The Cinema House and the World
The Cahiers du Cinema Years, 1962–1981
616 pp., 6 x 9 in,
- Published: September 6, 2022
One of the greatest film critics of his generation on topics ranging from the auteur approach of the French New Wave to a more structural examination of film.
One of the greatest film critics of his generation, Serge Daney wrote for Cahiers du Cinéma before becoming a journalist for the daily newspaper Libération. The writings collected in this volume reflect Daney's evolving interests, from the auteur approach of the French New Wave to a more structural examination of film, psychoanalysis, and popular culture.
Openly gay throughout his lifetime, Daney rarely wrote explicitly about homosexuality but his writings reflect a queer sensibility that would influence future generations. In regular intellectual exchanges with Gilles Deleuze, Félix Guattari, and Roland Barthes, Daney wrote about cinema autobiographically, while lyrically analyzing the transition from modern cinema to postmodern media. A noted polymath, Daney also published books about tennis and Haiti's notorious Duvalier regime. His criticism is open and challenging, polyvocal and compulsively readable.
Serge Daney was the end of criticism as I understood it.
Serge Daney was the key French film critic of his era. His untimely death in 1992 at 48, from AIDS, robbed international cinema of its most important critical voice. Despite his achievements as a writer and editor, little of Daney's work has been published in English. The Cinema House and the World: The Cahiers du Cinéma Years, 1962–1981 covers Daney's years as a contributor and editor at the magazine that launched the French New Wave. It is about time English-language readers had access to the full range of Daney's thought and his unparalleled work on cinema. His prose, with its keen insights into individual films and the cinema as concept and practice, is original and transformative, a must-read for serious cinephiles and anyone else who believes in the ongoing tale of cinema.
A. S. Hamrah
Perched well above cinema studies, Serge Daney wrote and spoke of films in thrilling sentences, unrivalled in insight, moral fervor and sheer genius. Easily the best critic of his day.
Dudley Andrew, Yale University
Serge Daney knew something about cinema that no one else knew.
The Cinema House and the World is filled with a sense of Daney's live-wire excitement, not in regard to his experience of viewing flms but, rather, from the pleasure of his own thought process. There's nothing egocentric or bombastic in this delight. Daney never positions himself above or ahead of flms; he approaches them and keeps some distance. The book is wildly quotable and fervently memorable...Daney was an institutionalist who primed the terrain for future flmmakers, whose ideas were validated not by his flms but by the flms of others. Through his own work and in the publications that he invigorated and preserved, he cultivated and inspired critics who would perpetuate the stringent and self-questioning Cahiers legacy that also lives on in the best of French cinema.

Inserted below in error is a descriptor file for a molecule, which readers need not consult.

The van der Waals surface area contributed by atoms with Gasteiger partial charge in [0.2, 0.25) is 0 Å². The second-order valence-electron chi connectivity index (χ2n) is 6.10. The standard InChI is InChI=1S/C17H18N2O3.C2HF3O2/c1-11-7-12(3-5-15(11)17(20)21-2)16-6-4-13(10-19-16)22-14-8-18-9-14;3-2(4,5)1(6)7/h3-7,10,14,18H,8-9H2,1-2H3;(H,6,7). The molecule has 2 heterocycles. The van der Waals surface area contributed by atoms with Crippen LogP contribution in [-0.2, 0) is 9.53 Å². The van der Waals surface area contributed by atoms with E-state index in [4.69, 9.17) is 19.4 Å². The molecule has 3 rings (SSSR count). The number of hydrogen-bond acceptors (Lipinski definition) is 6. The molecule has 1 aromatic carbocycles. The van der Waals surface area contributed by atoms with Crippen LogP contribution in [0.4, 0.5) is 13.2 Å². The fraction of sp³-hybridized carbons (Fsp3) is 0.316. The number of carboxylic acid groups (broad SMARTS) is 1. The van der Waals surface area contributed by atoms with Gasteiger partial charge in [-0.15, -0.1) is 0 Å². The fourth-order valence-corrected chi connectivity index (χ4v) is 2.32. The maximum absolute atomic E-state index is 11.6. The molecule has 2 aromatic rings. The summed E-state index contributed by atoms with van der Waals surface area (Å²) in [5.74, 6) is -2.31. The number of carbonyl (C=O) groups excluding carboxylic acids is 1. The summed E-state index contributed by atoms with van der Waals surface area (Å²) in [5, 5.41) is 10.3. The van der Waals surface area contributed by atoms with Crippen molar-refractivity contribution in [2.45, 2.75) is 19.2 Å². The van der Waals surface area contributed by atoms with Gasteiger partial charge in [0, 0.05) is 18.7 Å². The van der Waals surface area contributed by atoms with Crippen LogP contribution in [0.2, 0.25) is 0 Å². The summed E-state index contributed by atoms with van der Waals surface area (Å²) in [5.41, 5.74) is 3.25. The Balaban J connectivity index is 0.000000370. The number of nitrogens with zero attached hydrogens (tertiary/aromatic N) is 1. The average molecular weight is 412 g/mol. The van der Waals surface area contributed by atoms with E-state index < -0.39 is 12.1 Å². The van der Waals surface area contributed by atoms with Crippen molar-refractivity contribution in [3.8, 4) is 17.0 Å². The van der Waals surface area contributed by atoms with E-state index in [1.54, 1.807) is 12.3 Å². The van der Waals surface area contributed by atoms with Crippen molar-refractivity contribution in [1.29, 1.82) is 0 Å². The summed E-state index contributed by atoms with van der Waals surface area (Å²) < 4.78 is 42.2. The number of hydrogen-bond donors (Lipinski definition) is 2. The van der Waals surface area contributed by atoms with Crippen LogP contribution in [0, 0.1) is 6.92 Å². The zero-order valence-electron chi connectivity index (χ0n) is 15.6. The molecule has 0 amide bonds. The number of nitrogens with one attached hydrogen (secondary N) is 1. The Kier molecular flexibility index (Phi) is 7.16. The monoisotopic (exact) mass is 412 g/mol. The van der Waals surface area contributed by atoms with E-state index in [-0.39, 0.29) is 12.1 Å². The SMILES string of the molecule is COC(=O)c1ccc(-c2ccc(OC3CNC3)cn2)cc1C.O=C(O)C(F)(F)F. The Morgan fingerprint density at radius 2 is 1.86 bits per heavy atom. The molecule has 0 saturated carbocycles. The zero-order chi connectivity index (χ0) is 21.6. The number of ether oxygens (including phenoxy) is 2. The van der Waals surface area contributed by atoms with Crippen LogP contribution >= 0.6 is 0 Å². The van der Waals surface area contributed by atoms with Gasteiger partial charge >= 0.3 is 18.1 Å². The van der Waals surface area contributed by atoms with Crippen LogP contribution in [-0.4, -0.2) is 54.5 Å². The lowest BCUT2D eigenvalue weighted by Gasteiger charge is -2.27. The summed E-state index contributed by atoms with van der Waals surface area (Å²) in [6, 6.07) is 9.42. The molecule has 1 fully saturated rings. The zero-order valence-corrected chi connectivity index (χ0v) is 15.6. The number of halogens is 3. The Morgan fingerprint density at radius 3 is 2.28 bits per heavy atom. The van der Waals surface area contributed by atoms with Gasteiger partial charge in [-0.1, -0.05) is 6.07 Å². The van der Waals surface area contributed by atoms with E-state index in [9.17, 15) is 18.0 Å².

The New Yorker
Daney was the most significant writer to emerge from the generational milieu that gave rise to the French New Wave...Our own era is eager to beautify or sensationalize suffering, but Daney offers a different vision, best exemplified by his active gaze. He insists that we take the image seriously as not just a productive way of looking at art, but as a way of better understanding our own place in life.
What Daney's writing grants us that was so often absent among many of his better-known, more doctrinaire peers, is a prolonged view onto both the inseparability and the perpetual uneasiness between the demands of art and those of politics. The newly translated volume traces Daney's path from a young contributor at Cahiers, to the guiding voice and editor of the publication, to a reviewer (very often of tennis matches) for the newspaper Libération. Yet the story the collection tells is also of the evolution of Cahiers as a broader intellectual barometer: from champion of a pure filmic medium, to instrument of revolutionary politics, to a site of leftist disenchantment.
Jeffrey West Kirkwood
Thirty years after his death, Daney's revenant presence offers a most welcome disquietude.
Daney's approach to cinema as a global art, his protean set of interests, his applications of philosophical concepts, and his autobiographical bent made him particularly equipped to be the critic in the age of images...Serge Daney and modern cinema: they defined each other.